Army document: US strategy to ‘dethrone’ Putin for oil pipelines might provoke WW3

Senior DIA, Air Force and Army officials admit that NATO expansionism and US covert interference in Russian internal politics may trigger “next global conflict”

French soldiers unload tanks from a train in northern Poland for a NATO military exercise (Source: LA Times)

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A US Army document concedes the real interests driving US military strategy toward Russia: dominating oil pipeline routes, accessing the vast natural resources of Central Asia, and enforcing the expansion of American capitalism worldwide.

Dr. Mahir J. Ibrahimova, Program Manager at the US Army Combined Arms Center’s Culture, Regional Expertise and Language Management Office (CRELMO), leads a session on how to be a culturally aware leader at the 2015 US Army Leadership and Professional Development Symposium

Protecting pipelinistan

And what is driving NATO expansionism? While the US Army study highlights concerns about Russian authoritarianism, it remains surprisingly candid in flagging up US energy interests as the primary issue:

“Vast reserves of oil and natural gas in and around the Caspian Sea were the primary source of the US’s initial interest in the region. That interest could provide the foundation for stronger ties between the US and regional states, with the US providing protection to ensure regional stability and the political independence of the littoral countries.” (p. 8)

Humanitarian intervention and military peacekeeping operations in the region, then, have always had a broader geostrategic agenda related to the “protection” of US access to Caspian oil and gas.

Map of Baku-Tbilisi-Ceyhan (BTC) pipeline

“… strengthen the political and economic independence of the countries of the region from possible resurgent Russian ambitions. But even before its completion, it had also marked the beginning of the new ‘Great Game’ with global and regional powers such as the US, China, and Russia vying for influence in the area. Once again the region became very attractive for global geopolitics, enhanced by the discoveries of natural resources in Afghanistan such as natural gas, oil, marble, gold, copper, chromite, etc.”

The study also admits that US interests in Afghanistan were preoccupied with the country functioning as a gateway to Central Asian oil and gas reserves:

“At the same time, Afghanistan’s significance stems from its geopolitical position as a potential transit route for oil and natural gas exports from Central Asia to the Arabian Sea. This potential includes the possible construction of oil and natural gas export pipelines through Afghanistan, which was under serious consideration in the mid-1990s. The idea has since been undermined by Afghanistan’s instability.”

Nevertheless, the Trans-Afghan oil pipeline project, known as TAPI for its route through Turkmenistan, Afghanistan, Pakistan and India, has been negotiated and pursued by every single US administration since Clinton.

The Trans-Afghan pipeline (otherwise known as the TAPI pipeline for connecting Turkmenistan, Afghanistan, Pakistan and India)

“During my diplomatic service in Washington DC and Ambassador Maresca’s tenure at the Department of State, we had numerous discussions on the issues of pipeline politics and US policy in the region.”

What the document does not acknowledge is that the US government’s commitment to the TAPI pipeline was, at that time, premised on a Taliban victory – a policy that backfired rather catastrophically – as I had documented half a year before 9/11.

‘Awash’ in natural resources

A particularly extraordinary contribution to the US Army study is a section authored by Ambassador Richard E. Hoagland, who retired last August from the post of US Co-Chair of the Organization for Security and Cooperation’s Minsk Group. Previously, he was Principal Deputy Assistant Secretary of State for South and Central Asian Affairs, having served in various diplomatic capacities in the region since the early 1990s.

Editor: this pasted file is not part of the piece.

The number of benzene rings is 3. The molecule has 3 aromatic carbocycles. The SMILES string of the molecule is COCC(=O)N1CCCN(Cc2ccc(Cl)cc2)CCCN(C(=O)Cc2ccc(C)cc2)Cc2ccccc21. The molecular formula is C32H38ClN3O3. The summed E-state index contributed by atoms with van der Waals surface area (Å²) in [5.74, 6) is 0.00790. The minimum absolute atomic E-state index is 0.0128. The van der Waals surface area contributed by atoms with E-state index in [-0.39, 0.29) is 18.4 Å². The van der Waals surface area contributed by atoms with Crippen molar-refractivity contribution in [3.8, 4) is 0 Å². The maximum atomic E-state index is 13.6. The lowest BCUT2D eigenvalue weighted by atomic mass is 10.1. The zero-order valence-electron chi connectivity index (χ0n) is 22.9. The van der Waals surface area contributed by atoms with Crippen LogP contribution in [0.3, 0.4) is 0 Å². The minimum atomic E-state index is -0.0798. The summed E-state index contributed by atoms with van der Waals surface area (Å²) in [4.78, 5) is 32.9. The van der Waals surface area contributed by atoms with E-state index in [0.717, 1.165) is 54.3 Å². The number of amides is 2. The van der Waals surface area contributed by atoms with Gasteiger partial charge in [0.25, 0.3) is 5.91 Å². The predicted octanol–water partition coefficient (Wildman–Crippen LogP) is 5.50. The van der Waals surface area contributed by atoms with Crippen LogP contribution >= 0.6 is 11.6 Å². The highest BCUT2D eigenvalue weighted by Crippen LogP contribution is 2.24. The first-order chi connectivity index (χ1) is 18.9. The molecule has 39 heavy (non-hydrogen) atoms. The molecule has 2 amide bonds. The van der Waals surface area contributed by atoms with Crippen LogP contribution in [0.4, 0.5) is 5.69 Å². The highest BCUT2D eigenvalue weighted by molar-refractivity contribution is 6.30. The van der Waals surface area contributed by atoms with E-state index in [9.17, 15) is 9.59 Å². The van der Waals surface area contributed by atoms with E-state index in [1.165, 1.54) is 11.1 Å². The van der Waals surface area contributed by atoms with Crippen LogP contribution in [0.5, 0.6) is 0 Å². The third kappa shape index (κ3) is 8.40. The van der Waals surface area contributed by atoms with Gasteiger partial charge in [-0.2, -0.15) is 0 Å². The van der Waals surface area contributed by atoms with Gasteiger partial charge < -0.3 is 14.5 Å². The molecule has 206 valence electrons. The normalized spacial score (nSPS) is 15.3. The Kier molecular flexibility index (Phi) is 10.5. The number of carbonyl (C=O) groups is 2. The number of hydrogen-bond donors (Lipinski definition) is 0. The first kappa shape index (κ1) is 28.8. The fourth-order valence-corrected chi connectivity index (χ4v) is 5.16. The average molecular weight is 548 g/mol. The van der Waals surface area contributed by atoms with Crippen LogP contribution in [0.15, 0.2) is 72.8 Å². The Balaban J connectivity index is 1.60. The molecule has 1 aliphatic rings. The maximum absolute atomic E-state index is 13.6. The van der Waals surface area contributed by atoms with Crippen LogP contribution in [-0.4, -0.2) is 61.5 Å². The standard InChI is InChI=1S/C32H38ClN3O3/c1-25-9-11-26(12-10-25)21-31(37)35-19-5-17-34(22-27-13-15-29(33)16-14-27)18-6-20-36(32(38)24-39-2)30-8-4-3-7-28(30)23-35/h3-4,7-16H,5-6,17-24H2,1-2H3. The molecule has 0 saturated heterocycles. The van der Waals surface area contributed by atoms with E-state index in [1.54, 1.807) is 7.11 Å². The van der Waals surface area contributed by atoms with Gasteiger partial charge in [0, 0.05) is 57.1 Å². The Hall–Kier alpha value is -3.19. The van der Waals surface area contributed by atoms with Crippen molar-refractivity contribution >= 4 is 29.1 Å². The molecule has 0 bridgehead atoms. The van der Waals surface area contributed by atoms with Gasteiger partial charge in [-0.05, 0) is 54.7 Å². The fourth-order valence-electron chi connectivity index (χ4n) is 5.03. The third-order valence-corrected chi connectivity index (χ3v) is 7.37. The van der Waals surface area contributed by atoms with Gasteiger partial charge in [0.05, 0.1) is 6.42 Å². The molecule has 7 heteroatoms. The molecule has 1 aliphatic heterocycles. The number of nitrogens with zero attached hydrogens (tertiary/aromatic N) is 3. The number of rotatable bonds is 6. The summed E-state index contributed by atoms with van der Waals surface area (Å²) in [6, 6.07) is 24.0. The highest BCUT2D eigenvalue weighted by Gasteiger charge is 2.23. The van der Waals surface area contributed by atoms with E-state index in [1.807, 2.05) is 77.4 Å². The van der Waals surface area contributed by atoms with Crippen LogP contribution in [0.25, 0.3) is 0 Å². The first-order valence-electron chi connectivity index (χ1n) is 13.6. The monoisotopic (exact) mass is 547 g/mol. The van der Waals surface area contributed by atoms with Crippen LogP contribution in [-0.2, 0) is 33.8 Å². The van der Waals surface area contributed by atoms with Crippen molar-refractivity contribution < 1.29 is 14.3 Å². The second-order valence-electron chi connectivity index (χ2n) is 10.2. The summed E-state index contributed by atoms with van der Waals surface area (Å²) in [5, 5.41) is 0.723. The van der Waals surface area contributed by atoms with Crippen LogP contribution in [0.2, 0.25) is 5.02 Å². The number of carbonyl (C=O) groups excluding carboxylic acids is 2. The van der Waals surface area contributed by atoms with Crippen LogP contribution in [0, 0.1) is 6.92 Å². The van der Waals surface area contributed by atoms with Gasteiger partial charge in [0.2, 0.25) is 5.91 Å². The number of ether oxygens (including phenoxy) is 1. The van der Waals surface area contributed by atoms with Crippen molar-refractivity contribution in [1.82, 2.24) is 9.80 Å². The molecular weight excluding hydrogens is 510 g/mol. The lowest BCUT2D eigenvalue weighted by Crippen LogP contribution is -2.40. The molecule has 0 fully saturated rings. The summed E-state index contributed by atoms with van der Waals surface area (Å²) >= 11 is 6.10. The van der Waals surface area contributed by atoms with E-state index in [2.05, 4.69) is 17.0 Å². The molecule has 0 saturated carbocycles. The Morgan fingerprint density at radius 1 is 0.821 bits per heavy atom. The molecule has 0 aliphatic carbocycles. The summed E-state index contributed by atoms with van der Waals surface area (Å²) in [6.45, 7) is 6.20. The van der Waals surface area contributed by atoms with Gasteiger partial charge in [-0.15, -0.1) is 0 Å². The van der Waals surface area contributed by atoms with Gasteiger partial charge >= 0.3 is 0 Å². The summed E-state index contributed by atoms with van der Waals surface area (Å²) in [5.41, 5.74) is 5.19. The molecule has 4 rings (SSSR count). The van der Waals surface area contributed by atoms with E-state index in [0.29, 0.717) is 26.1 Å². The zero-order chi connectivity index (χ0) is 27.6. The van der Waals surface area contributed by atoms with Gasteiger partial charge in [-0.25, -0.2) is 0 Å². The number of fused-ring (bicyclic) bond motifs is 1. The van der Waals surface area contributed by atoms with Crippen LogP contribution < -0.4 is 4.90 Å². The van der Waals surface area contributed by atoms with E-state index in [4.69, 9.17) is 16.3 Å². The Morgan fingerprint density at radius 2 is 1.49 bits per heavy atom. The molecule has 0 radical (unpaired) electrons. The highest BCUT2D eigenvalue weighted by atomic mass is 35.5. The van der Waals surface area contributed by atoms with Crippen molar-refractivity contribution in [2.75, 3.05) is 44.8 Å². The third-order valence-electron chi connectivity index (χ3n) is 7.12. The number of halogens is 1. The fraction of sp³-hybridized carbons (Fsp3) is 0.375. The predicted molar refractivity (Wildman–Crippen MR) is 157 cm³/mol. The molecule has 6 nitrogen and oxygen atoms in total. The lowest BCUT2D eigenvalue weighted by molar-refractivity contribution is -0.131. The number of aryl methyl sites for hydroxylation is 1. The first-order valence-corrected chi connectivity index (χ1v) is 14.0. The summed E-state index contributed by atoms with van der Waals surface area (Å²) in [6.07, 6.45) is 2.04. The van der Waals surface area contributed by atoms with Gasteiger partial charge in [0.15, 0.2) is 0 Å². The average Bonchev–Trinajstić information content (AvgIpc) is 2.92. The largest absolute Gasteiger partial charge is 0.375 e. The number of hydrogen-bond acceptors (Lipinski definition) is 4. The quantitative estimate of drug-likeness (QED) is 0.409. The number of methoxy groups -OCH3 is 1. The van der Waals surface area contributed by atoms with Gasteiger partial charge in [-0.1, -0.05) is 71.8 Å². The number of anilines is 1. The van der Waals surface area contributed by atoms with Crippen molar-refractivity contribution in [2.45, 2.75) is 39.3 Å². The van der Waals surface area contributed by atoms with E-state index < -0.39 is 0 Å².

Ambassador (retired) Richard E. Hoagland

“… safeguard US economic interests and continue to promote economic reform so that the five nations can be better embedded in the global economy.”

Underscoring the centrality of US economic interests, Hoagland extolls a wealth of detail on the region’s abundant energy, mineral and raw material reserves:

“But also, the region is awash in natural resources. Turkmenistan has the fourth-largest natural-gas reserves in the world. Kazakhstan has the second-largest oil reserves of the former Soviet Union, second only to Russia, and US and European international oil companies early on made major investments there that continue to this day. Uzbekistan is a major producer of uranium, as is Kazakhstan, and has large natural-gas reserves, as does, quite likely, Tajikistan. Both Kyrgyzstan and Uzbekistan hold significant gold deposits. In addition, Kyrgyzstan and Tajikistan have world-class hydropower potential, as demonstrated by the current casa-1000 project to deliver their summer-excess hydroelectricity across Afghanistan to electricity-starved Pakistan.”

These countries, then, are ripe for political integration into the US-dominated market economy:

“To add a bit more nuance, the economies of Central Asia are more than the sum of their natural resources and energy-generating potential. Kazakhstan’s early commitment to macro-economic reform has, 20 years later, created a financial-services hub for the region. Uzbekistan’s educated population of about 30 million has a real potential to provide entrepreneurial and innovative economic growth.” (pp. 28–29)

Despite Hoagland’s obligatory lipservice to ‘good governance’ and ‘civil liberties’, neither feature in any meaningful sense in NATO’s priorities. The Central Asian republics are among the most repressive, anti-democratic regimes in the world, consistently lambasted by human rights organizations for their horrific torture and persecution of any political dissent. ‘Democracy’ promotion clearly does not mean actual ‘democracy’ — it simply means a geopolitical alignment with NATO, hostility toward Russia, and an opening up of the economy to US and Western foreign investors, human rights be damned.

The intransigence of independence

Against this backdrop, a principal motivator for US hostility toward Russia is the latter’s consistent effort to integrate interested countries into alternative regional political and economic structures.

“Russia is currently seeking to create security and economic organizations that could be used to rival the existing structures such as NATO and the World Bank. Russia, China, Iran, and other countries have undertaken these and other steps which are not in the national security interests of the United States.”